Specialized dictionaries in economics and related disciplines

Economic dictionaries have a long history, dating back to Choel’s Dictionnaire Oeconomique, the first edition of which was published in 1709. Each country has her tradition: the French were particularly keen at systematizing knowledge in self-contained entries for the whole of the eighteenth and nineteenth century, German language encyclopedic works were particularly abundant between the 1830s and the 1920s, the Italians started later but produced some good dictionaries in particular after WWII, while the art of writing dictionaries in English language only became adult with Palgrave’s (before him there were only a few attempts, the best of which heavily borrowed on German and French specimen) and did not offer many further large-sized samples afterwards.

Some of these dictionaries are very large and offer rich and detailed articles (sometimes even ponderous, up to a hundred pages in size) while others are slim an offer little more than definitions. Some aim at offering ‘objective’ representations of views and concepts, while others are openly partisan. Some are aimed at students, others at researchers, or practical people, laypeople. Some dictionaries aimed at systematizing knowledge, others at supplying materials for conversation (Konversationslexikon), others still at registrering the most recent advances in the discipline. Accordingly, some entries expounded new ideas, other summarized their author’s thought, others still were brilliant surveys of the field at their time.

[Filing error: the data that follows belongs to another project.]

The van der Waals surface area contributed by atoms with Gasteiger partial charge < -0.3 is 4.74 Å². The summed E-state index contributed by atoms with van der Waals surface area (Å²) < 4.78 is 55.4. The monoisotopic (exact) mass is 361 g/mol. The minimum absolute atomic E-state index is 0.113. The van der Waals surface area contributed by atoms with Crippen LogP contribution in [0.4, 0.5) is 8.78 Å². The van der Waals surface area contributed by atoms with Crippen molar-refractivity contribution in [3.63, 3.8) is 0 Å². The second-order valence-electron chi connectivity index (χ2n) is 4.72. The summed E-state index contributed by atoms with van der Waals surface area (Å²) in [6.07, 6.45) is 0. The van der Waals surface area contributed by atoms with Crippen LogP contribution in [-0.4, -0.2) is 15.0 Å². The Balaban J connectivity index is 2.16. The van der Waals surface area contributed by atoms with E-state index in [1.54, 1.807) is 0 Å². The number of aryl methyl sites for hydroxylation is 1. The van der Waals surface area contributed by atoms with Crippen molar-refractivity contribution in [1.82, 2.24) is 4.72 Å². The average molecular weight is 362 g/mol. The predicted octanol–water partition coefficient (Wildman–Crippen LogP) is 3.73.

Dictionaries and specialized encyclopedias thus house articles written with a peculiar literary style: quasi-monographical treatises on specific concepts, almost self-contained, related to other articles by means of cross-references, distilling what is essential to the subject, supplying essential bibliographies. The history of a notion (or set of notions) as expounded in dictionary entries (or in encyclopedias of a broader scope) thus offers a very peculiar perspective. Editors can be expected to choose the best writers, among those they know and with whose ideas they feel some affinity, for discussing each particular subject. On the other hand, dictionaries (especially the most ambitious ones) almost guarantee a respectful and influential outlet for an author’s view, as they are likely to become reference texts for some time.

For historians of ideas, dictionaries can accordingly become an object of inquiry. As a whole, they offer a perspective on the mode of systematizing, spreading and communicating disciplinary knowledge. On the other hand, by tracking down specific entries through historical dictionaries one gains a perspective of how the corresponding topic has been understood at different times, in different places and within their broader context.

In this perspective, these pages offer: